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    Forgot to ask one other thing : I bought the new sail without any rings. Any thoughts on just tying it onto the book and gaff with loops of line? A little time consuming at first but I can make them instead of having to order them. Anyone else do this?
     
  3. Light and Variable Winds

    Light and Variable Winds Well-Known Member

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    Fullscreen capture 432017 33744 AM.bmp-002.jpg My most recent Sunfish purchase also had the bailer sealed-off by the previous owner.

    A quick-weekend-fix for the bailer is a 1¼-inch "Expandable Freeze Plug", readily available from NAPA, Discount, & etc at $6. Put a larger washer and nut on the inside, and I suggest a 5/16" plastic wingnut (or knob) to remove it more readily.

    I'll have to leave the other questions for others, as I don't use polyester resin.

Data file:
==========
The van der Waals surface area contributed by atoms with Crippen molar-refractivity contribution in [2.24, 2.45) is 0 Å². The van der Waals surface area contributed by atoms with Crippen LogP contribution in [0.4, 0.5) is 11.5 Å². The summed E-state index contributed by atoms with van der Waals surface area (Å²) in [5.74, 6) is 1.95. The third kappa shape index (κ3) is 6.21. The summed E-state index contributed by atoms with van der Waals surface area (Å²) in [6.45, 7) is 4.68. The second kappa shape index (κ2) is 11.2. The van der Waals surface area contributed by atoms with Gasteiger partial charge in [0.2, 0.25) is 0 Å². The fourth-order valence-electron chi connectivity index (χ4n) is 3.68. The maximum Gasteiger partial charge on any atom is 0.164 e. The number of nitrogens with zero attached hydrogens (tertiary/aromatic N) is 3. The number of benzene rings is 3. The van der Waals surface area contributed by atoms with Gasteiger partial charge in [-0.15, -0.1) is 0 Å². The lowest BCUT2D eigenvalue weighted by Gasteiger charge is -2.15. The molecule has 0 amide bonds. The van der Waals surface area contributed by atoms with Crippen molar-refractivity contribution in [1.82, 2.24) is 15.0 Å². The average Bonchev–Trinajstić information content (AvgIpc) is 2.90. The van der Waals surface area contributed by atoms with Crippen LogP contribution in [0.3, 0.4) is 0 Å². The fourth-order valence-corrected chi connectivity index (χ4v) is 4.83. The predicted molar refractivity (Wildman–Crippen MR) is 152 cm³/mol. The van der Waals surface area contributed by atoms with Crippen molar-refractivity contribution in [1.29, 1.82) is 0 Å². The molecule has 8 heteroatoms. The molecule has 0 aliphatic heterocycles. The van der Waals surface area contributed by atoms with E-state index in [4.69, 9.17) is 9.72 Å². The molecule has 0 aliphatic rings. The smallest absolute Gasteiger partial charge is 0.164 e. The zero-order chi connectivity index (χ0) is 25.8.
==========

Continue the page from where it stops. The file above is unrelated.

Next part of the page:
As for "search":
     
  4. tag

    tag my2fish

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    Yes, there is no issue with using small line for sail ties instead of using the plastic rings.
     
  5. Light and Variable Winds

    Light and Variable Winds Well-Known Member

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    I keep a supply of plastic shower curtain rings for that purpose. They're larger than they should be, but they'll work. May be better for the upper spar (or gaff) for depowering the rig.
     
  6. Roller

    Roller Member

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    Question 1:
    Having a hole in the bottom of the Sunfish cockpit is quite convenient for draining lake water, rainwater, or wash water when the boat is hauled. If you don't want to mess with the Sunfish bailer and are prepared to empty the cockpit some other way (bail and sponge out the cockpit, etc etc) it's perhaps not crazy to close the bailer hole more-or-less permanently with resin and reinforcement. The next owner can reopen the hole.